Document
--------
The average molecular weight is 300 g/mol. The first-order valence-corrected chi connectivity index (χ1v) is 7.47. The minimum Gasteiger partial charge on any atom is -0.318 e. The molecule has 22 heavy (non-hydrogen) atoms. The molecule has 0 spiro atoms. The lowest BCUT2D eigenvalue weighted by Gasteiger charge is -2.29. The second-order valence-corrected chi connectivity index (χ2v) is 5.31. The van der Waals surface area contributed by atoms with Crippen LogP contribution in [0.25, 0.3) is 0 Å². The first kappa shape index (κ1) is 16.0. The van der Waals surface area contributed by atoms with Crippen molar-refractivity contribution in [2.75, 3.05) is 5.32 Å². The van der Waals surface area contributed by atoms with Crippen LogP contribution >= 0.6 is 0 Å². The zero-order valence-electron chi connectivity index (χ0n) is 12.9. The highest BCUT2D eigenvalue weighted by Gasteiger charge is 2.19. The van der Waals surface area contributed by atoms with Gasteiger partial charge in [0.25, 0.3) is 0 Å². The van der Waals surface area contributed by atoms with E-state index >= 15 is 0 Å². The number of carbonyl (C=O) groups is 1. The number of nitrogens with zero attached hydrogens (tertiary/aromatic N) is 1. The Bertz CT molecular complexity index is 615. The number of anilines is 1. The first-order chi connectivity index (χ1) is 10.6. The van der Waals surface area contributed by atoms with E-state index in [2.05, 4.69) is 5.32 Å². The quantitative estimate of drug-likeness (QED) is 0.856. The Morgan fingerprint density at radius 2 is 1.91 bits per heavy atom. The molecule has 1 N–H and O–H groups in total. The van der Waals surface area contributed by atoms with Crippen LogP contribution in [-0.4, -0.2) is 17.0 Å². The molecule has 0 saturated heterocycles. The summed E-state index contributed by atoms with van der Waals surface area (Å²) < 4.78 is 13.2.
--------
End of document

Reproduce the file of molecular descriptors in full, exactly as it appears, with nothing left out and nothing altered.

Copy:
The average molecular weight is 300 g/mol. The first-order valence-corrected chi connectivity index (χ1v) is 7.47. The minimum Gasteiger partial charge on any atom is -0.318 e. The molecule has 22 heavy (non-hydrogen) atoms. The molecule has 0 spiro atoms. The lowest BCUT2D eigenvalue weighted by Gasteiger charge is -2.29. The second-order valence-corrected chi connectivity index (χ2v) is 5.31. The van der Waals surface area contributed by atoms with Crippen LogP contribution in [0.25, 0.3) is 0 Å². The first kappa shape index (κ1) is 16.0. The van der Waals surface area contributed by atoms with Crippen molar-refractivity contribution in [2.75, 3.05) is 5.32 Å². The van der Waals surface area contributed by atoms with Crippen LogP contribution >= 0.6 is 0 Å². The zero-order valence-electron chi connectivity index (χ0n) is 12.9. The highest BCUT2D eigenvalue weighted by Gasteiger charge is 2.19. The van der Waals surface area contributed by atoms with Gasteiger partial charge in [0.25, 0.3) is 0 Å². The van der Waals surface area contributed by atoms with E-state index >= 15 is 0 Å². The number of carbonyl (C=O) groups is 1. The number of nitrogens with zero attached hydrogens (tertiary/aromatic N) is 1. The Bertz CT molecular complexity index is 615. The number of anilines is 1. The first-order chi connectivity index (χ1) is 10.6. The van der Waals surface area contributed by atoms with E-state index in [2.05, 4.69) is 5.32 Å². The quantitative estimate of drug-likeness (QED) is 0.856. The Morgan fingerprint density at radius 2 is 1.91 bits per heavy atom. The molecule has 1 N–H and O–H groups in total. The van der Waals surface area contributed by atoms with Crippen LogP contribution in [-0.4, -0.2) is 17.0 Å². The molecule has 0 saturated heterocycles. The summed E-state index contributed by atoms with van der Waals surface area (Å²) < 4.78 is 13.2.